The science of learning shines at McMaster symposium


Science has shown that there are better ways to teach and learn, and a McMaster symposium this week aims to put that knowledge to its best use.

The McMaster Symposium on Education & Cognition takes place Thursday and Friday and is expected to attract 150 participants.

The event is organized by Joe Kim, a professor in the department of Psychology, Neuroscience and Behaviour who is actively engaged in the scholarship of teaching and learning.

Cognitive scientists have been studying processes such as attention, memory and learning for more than 150 years, yet the knowledge they have developed has only recently been applied to developing evidence-based interventions in education.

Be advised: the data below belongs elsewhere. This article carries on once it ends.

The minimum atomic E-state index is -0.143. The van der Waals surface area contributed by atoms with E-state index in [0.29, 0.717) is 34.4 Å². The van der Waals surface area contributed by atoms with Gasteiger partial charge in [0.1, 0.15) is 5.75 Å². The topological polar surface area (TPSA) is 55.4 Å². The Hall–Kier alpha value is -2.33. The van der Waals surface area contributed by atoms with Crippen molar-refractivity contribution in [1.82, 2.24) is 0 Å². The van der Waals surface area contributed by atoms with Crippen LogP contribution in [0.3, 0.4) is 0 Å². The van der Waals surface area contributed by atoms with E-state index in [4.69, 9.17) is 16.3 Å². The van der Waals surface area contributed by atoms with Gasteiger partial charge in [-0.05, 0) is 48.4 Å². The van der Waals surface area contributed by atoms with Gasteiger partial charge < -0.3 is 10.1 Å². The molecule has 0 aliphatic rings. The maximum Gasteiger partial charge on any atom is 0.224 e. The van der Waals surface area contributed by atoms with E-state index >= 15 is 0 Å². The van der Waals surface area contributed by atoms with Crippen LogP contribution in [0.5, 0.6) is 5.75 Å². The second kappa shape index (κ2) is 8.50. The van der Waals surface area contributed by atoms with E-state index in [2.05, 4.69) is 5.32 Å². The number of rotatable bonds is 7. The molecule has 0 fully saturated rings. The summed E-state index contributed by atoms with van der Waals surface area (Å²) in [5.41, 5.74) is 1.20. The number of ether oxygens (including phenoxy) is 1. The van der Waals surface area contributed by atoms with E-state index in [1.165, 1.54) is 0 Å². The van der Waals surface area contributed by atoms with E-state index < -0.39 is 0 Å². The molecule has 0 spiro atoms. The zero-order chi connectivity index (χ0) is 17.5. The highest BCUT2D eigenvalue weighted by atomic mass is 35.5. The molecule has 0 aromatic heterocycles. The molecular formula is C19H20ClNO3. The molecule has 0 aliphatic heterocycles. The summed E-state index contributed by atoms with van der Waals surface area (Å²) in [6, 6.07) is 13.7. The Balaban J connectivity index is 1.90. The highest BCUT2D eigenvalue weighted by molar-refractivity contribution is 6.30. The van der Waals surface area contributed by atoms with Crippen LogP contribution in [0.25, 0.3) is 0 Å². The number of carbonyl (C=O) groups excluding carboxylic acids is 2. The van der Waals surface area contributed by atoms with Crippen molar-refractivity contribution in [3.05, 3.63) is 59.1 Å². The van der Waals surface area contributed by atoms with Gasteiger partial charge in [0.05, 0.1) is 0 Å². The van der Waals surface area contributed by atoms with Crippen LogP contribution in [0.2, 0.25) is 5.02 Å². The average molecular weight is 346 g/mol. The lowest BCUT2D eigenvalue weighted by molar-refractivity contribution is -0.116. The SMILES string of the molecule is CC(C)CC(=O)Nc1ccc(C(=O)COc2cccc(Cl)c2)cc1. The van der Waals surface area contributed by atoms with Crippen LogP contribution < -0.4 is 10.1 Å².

Speakers at the symposium will explore how cognitive principles can inform the way education is delivered and ways to bridge the gap between the lab and the classroom.

“We have an exciting mix of students, teachers, researchers and policy makers attending this unique symposium. I’m looking forward to the interactions among all these important groups in helping to shape the direction of education,” says Kim.

Among the featured speakers is Arshad Ahmad, McMaster’s Associate Vice President, Teaching and Learning, and director of the McMaster Institute for Innovation & Excellence in Teaching & Learning.

Presentations at the symposium include such subjects as designing better multiple choice tests and more effective methods for memorizing course content, and how the mind wanders during undergraduate lectures.

“McMaster has a storied tradition in innovative teaching practice that has impacted educational programs around the world,” Kim says. “With MIIETL as the hub, the interdisciplinary work of scholarly teaching is thriving right here on campus.”

More details about the symposium are available here.